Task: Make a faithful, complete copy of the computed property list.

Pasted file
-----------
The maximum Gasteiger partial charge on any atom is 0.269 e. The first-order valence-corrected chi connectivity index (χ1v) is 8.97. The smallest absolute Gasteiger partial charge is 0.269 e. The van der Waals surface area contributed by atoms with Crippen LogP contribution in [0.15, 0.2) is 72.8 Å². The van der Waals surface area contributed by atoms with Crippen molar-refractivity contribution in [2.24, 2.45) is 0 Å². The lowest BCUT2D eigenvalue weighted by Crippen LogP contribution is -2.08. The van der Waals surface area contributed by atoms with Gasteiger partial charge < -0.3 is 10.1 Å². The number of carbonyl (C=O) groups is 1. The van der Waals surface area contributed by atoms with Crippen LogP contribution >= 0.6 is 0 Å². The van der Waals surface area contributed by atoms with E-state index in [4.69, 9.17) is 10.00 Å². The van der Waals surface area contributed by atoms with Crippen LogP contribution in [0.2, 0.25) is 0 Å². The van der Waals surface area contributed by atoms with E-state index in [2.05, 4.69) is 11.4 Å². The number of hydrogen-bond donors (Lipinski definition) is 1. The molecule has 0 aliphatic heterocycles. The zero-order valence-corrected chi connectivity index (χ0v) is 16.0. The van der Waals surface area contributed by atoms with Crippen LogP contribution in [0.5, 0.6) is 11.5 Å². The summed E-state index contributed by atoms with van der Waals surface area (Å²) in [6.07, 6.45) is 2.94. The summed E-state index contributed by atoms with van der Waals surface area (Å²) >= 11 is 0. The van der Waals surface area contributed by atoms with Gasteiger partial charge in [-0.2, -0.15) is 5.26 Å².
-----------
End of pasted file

The maximum Gasteiger partial charge on any atom is 0.269 e. The first-order valence-corrected chi connectivity index (χ1v) is 8.97. The smallest absolute Gasteiger partial charge is 0.269 e. The van der Waals surface area contributed by atoms with Crippen LogP contribution in [0.15, 0.2) is 72.8 Å². The van der Waals surface area contributed by atoms with Crippen molar-refractivity contribution in [2.24, 2.45) is 0 Å². The lowest BCUT2D eigenvalue weighted by Crippen LogP contribution is -2.08. The van der Waals surface area contributed by atoms with Gasteiger partial charge < -0.3 is 10.1 Å². The number of carbonyl (C=O) groups is 1. The van der Waals surface area contributed by atoms with Crippen LogP contribution >= 0.6 is 0 Å². The van der Waals surface area contributed by atoms with E-state index in [4.69, 9.17) is 10.00 Å². The van der Waals surface area contributed by atoms with Crippen LogP contribution in [0.2, 0.25) is 0 Å². The van der Waals surface area contributed by atoms with E-state index in [2.05, 4.69) is 11.4 Å². The number of hydrogen-bond donors (Lipinski definition) is 1. The molecule has 0 aliphatic heterocycles. The zero-order valence-corrected chi connectivity index (χ0v) is 16.0. The van der Waals surface area contributed by atoms with Crippen LogP contribution in [0.5, 0.6) is 11.5 Å². The summed E-state index contributed by atoms with van der Waals surface area (Å²) in [6.07, 6.45) is 2.94. The summed E-state index contributed by atoms with van der Waals surface area (Å²) >= 11 is 0. The van der Waals surface area contributed by atoms with Gasteiger partial charge in [-0.2, -0.15) is 5.26 Å².